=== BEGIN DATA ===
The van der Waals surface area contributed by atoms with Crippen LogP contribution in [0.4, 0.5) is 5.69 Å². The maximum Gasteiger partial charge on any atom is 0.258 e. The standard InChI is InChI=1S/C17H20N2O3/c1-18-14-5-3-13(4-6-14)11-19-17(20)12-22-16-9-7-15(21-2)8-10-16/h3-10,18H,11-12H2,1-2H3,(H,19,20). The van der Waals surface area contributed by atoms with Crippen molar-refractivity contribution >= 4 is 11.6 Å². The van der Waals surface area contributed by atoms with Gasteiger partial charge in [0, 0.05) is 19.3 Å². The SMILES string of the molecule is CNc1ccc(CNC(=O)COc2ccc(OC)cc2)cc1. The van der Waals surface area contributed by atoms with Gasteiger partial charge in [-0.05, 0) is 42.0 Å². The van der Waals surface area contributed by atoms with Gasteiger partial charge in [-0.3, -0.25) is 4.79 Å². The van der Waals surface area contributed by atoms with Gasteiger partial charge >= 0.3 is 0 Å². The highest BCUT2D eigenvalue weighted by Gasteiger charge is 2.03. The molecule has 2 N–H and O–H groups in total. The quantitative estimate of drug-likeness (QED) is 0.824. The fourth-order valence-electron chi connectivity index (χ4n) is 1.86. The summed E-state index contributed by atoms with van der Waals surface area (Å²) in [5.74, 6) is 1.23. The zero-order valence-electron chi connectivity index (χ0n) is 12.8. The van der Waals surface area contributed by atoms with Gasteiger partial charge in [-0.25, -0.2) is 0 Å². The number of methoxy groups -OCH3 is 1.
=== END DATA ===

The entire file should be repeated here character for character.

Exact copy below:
The van der Waals surface area contributed by atoms with Crippen LogP contribution in [0.4, 0.5) is 5.69 Å². The maximum Gasteiger partial charge on any atom is 0.258 e. The standard InChI is InChI=1S/C17H20N2O3/c1-18-14-5-3-13(4-6-14)11-19-17(20)12-22-16-9-7-15(21-2)8-10-16/h3-10,18H,11-12H2,1-2H3,(H,19,20). The van der Waals surface area contributed by atoms with Crippen molar-refractivity contribution >= 4 is 11.6 Å². The van der Waals surface area contributed by atoms with Gasteiger partial charge in [0, 0.05) is 19.3 Å². The SMILES string of the molecule is CNc1ccc(CNC(=O)COc2ccc(OC)cc2)cc1. The van der Waals surface area contributed by atoms with Gasteiger partial charge in [-0.05, 0) is 42.0 Å². The van der Waals surface area contributed by atoms with Gasteiger partial charge in [-0.3, -0.25) is 4.79 Å². The van der Waals surface area contributed by atoms with Gasteiger partial charge >= 0.3 is 0 Å². The highest BCUT2D eigenvalue weighted by Gasteiger charge is 2.03. The molecule has 2 N–H and O–H groups in total. The quantitative estimate of drug-likeness (QED) is 0.824. The fourth-order valence-electron chi connectivity index (χ4n) is 1.86. The summed E-state index contributed by atoms with van der Waals surface area (Å²) in [5.74, 6) is 1.23. The zero-order valence-electron chi connectivity index (χ0n) is 12.8. The van der Waals surface area contributed by atoms with Gasteiger partial charge in [-0.25, -0.2) is 0 Å². The number of methoxy groups -OCH3 is 1.